Harder works in tandem with Pam Halverson, another junior parent, who is in charge of looking at food alternatives for athletes with allergies to ensure that every rower has plenty to eat regardless of the limits of their diets. Harder said, “We want volunteers to be happy. Getting parents engaged in the food tent and close to the racecourse makes them love it.” Harder and her husband contributed a gift to the food tent supplies- bright red Williams Sonoma aprons with the SRA logo on front. Donning these aprons, and red SRA hats, volunteers feel like they are truly part of the team as well- and they are.
Harder has taught her children to “leave everything better than you found it,” and she is applying the same principles to her volunteer work at SRA. She finds under buying food for regattas “unacceptable” and make sure every rower can have as many servings as they like to properly fuel for races, while also making sure she is fiscally responsible to stay within SRA’s budget. Her personal touch is seen everywhere from her hand crafted menus to the oatmeal bar wagon she plans to have at Regionals this year. Her desire to make volunteering at the food tent a pleasant experience has dramatically risen the number of parents who sign up to volunteer and wear the now famous red aprons.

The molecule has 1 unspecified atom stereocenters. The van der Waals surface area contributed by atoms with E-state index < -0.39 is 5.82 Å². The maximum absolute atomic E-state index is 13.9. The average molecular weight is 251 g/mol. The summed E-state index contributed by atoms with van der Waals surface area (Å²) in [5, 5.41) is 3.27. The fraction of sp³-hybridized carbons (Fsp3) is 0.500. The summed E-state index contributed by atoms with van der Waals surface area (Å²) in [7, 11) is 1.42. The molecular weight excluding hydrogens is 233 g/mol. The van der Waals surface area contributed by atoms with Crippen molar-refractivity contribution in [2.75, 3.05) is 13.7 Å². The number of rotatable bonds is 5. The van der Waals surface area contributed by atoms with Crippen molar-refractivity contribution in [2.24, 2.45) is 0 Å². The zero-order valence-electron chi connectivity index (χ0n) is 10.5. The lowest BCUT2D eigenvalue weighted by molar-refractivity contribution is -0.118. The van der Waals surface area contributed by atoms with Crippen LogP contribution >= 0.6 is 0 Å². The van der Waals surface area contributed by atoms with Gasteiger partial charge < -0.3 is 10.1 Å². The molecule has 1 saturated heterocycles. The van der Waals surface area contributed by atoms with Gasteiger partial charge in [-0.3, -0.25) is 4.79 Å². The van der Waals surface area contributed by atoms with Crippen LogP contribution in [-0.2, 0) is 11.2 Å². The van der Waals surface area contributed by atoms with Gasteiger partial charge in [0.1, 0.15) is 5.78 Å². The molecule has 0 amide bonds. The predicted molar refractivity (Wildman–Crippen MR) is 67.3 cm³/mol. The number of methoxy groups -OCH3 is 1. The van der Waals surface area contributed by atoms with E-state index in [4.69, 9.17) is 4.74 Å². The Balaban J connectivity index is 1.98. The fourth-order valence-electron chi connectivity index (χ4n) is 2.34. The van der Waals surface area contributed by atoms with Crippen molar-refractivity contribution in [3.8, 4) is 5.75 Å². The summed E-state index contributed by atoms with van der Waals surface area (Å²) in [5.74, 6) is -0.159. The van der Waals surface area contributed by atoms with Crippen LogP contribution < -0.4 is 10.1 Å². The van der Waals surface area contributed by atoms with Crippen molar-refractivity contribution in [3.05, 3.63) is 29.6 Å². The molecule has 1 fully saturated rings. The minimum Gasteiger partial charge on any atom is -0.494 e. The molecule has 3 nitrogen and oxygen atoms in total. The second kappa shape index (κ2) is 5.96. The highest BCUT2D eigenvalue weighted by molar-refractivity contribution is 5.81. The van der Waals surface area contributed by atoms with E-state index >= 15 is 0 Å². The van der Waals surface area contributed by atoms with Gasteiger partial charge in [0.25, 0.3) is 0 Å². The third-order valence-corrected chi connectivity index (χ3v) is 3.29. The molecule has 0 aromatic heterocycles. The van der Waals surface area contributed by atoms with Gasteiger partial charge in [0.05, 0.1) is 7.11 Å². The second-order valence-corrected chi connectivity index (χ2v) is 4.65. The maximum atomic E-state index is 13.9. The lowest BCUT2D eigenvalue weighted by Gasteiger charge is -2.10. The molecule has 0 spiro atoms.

Kennedy is finishing up her sophomore year so the Harder’s plan to be around a little while longer. However, Vanessa is already preparing to pass on the food tent baton. “When the time comes, I want to hand it off better than I found it”. For now, she is savoring every experience as her daughter continues participating in the sport she loves.
SRA has amazing athletes, no question about it, but we also have an incredible support system. People generously give their time, attention, and effort to make this organization, “better than they found it,” as Harder would say. Without our volunteers, much of what we do wouldn’t be possible. It truly takes a team- one made up of more than just athletes- to accomplish our mission. Thank you to Vanessa Harder, SRA’s 2018 Volunteer of the Year, and all of our volunteers for the outstanding work you do for our team.